v) “But,” Shyan says.

“But,” Shyan says. “Correct me if I’m wrong here. A lich is an undead lord, a patron of mayhem, a slayer and eater of souls?”

Abia shrugs, as though to say, “yes.”

“I think I’d rather work for a dentist.”

“I don’t know,” Fassn says. “That purple one would look awfully nice with these bad boys.” He gnashes his shiny teeth.

“Is it not obvious that our course of action ought to be the gold bar that has been stripped from our person?” Cang says. He’s playing a knife game with his little fingers splayed.

“The lich has that too,” Shyan says.

“It don’t belong to him,” says Fassn. “And we owe the witch.”

“We always owe somebody,” Cang sneers. He picks up the pace of his game.

Shyan gazes out the glass-less window of the tavern, to see a twisted black castle on a hill, far higher even than the lighthouse, its ebony spires cloaked in clouds threatening a storm. “Well,” she says, finally, a note of resignation in her voice. “Not much to live for. The least we can do is try for our gold.”

Cang’s face lights up for an instant before he brings his knife down into his hand.

iv) Get the fang for me, won’t you?

“Get the fang for me, won’t you? Get the fang for me, won’t you?”

This phrase, in the silky voice of the lich, plays through Abia’s throbbing head, even hours later, as the gang sits ’round a table in the Blighted Pixie common room. They’re sharing a single pint, morosely nursing it between themselves.

“We’ve got to make some money,” Shyan says.

“This is obvious,” says Cang.

“I thought we had some?” Fassn asks hopefully.

Cang flings an empty sack at the old, bearded fellow. “A gold bar. Perhaps you recall?”

“Oh yeah,” Fassn says from within the bag. He pulls his head back out. “Empty.”

Cang sighs. Secretly, he fingers the tiny emerald sewn into his vest’s lining, thankful that Horton and the lich didn’t find it.

“We just go back in there and demand what’s ours,” Shyan says, without much enthusiasm.

“Or,” Abia says. All eyes fall to her — this is the first she’s spoken since leaving the blacksmith’s. “We could get fang for lich.”

iii) “My dear,” purrs the lich

“My dear,” purrs the lich. “Would this magnificent tome be a gift, perchance, from the lighthouse witch?”

Abia blinks, her senses slowly returning. The weight of the lich’s presence — an oppressive sickliness that makes her think of rats crushed under carriage wheels, their guts baking in the sunlight.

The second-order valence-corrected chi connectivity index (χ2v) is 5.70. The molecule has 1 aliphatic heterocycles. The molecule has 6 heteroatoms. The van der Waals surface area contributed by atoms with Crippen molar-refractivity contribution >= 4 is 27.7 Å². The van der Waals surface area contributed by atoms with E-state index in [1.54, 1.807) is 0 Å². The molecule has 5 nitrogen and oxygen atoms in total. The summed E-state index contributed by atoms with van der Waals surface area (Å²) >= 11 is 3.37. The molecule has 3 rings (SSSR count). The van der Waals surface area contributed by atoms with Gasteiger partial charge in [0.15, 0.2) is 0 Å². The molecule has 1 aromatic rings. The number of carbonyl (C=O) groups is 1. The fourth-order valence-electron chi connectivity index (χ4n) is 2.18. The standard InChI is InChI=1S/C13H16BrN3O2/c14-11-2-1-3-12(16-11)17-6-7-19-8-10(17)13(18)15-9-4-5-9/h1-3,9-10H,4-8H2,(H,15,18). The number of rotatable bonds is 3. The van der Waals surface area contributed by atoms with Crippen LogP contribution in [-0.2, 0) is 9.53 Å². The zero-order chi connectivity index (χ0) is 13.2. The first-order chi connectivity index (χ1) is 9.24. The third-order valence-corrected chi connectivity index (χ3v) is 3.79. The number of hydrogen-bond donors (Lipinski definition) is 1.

“There’s a good girl,” the lich continues. Horton, behind him, attends to the rest of the gang, who are moving slowly, as though underwater, out of sync with time’s normal stream. The blacksmith clumsily picks their pockets, finding, unfortunately for him, not much.

“The lighthouse witch has something valuable to me,” the lich tells Abia, pouting in an exaggerated, theatrical manner. He grins, his disgusting maw splitting open to reveal the absent fang. The stench of rot washes over Abia. “And the sad part is, I know it’s not valuable to her.”

Abia stares him down, clutching the book, saying nothing.

“Good little servant,” says the lich.

“Wonderful servant, sir,” says Horton, always ready to hit the boss’s prompt.

The lich rolls his eyes. Quietly, to Abia, he says, “I meant you, but you know that.” He blinks sweetly. “Get the fang for me, won’t you?”

ii) Through the haze of glamour

Through the haze of glamour, Abianarin sees the lich. Beneath the protection of a human guise is a twisted, pale thing, tall, narrow, with the stench of death upon it. Violet fire glows in its eyes. Its sharp teeth are a degraded yellow, and Abia notices one fang is entirely absent from the top row of teeth. Then, she slips under.

The lich grins and orders Horton to gather the bodies, prone and yielding. As the blacksmith struggles with the gang’s weight, the lich spots Fassn’s new dental work.

“Ulxurix, the lighthouse witch,” he says aloud, filling the blacksmith with fear.

“I don’t like her, sir,” he says.

“Nor I, Horton,” says the lich. He perks up. “And what’s this?”

Drawn by the heat, the lich crosses the room to Abia, and finds her clutching Ulxurix’s book, residual heat fading still.

The lich smiles.

i) The man at the door is dressed in clothes of finest cut

The man at the door is dressed in clothes of finest cut. Brocaded lapels, silver cufflinks, and supple, thigh-high riding boots complete his look. His face is narrow and hard, pinched in a permanent scowl. Behind him quivers Horton Belwether, the blacksmith.

Pointing with a quaking hand, Horton says, “That’s them, they’s the ones.”

“I would thank you not to handle my property,” says the lich, his voice a pleasant baritone edged with cruelty.

Shyan swallows hard and meets the man’s empty eyes. There is something decidedly inhuman about them. She keeps her voice from cracking and says, “Finders keepers?”

A malicious smile plays upon the man’s lips. “Oh, to have found, and kept, when I was but a boy,” he muses. To his fearful companion, he says, “Close your eyes, Horton.”

An instant later, the lich claps his hands, and from them a sonic boom pulses forth, stunning the gang, leaving them locked in an eternal moment while the lich laughs.

v) Fassn’s eyes light up

Fassn’s eyes light up. “I’m havin’ that,” he says, reaching for the fang.

Shyan bats his hand away. “You’ll just touch anything, won’t you?”

“I wasn’t going to touch it,” Fassn says. “I was going to taste it.”

“Lich fang,” Abia says, her eyes locked on the violet object. “Very old.”

“Worth anything?” Cang asks.

“To lich,” she replies.

“First you’d have to find a buyer,” Shyan says. “Wonder what the blacksmith was doing with this thing.”

“Maybe he’s a lich,” says Fassn.

She shrugs. “Nice of Ulxurix to give you that book. She must have known what we’d find.”

“Perhaps it is her that is the lich,” Cang says.

“No,” says a voice from the doorway, its tones rich and sophisticated, languid and deep. “I am.”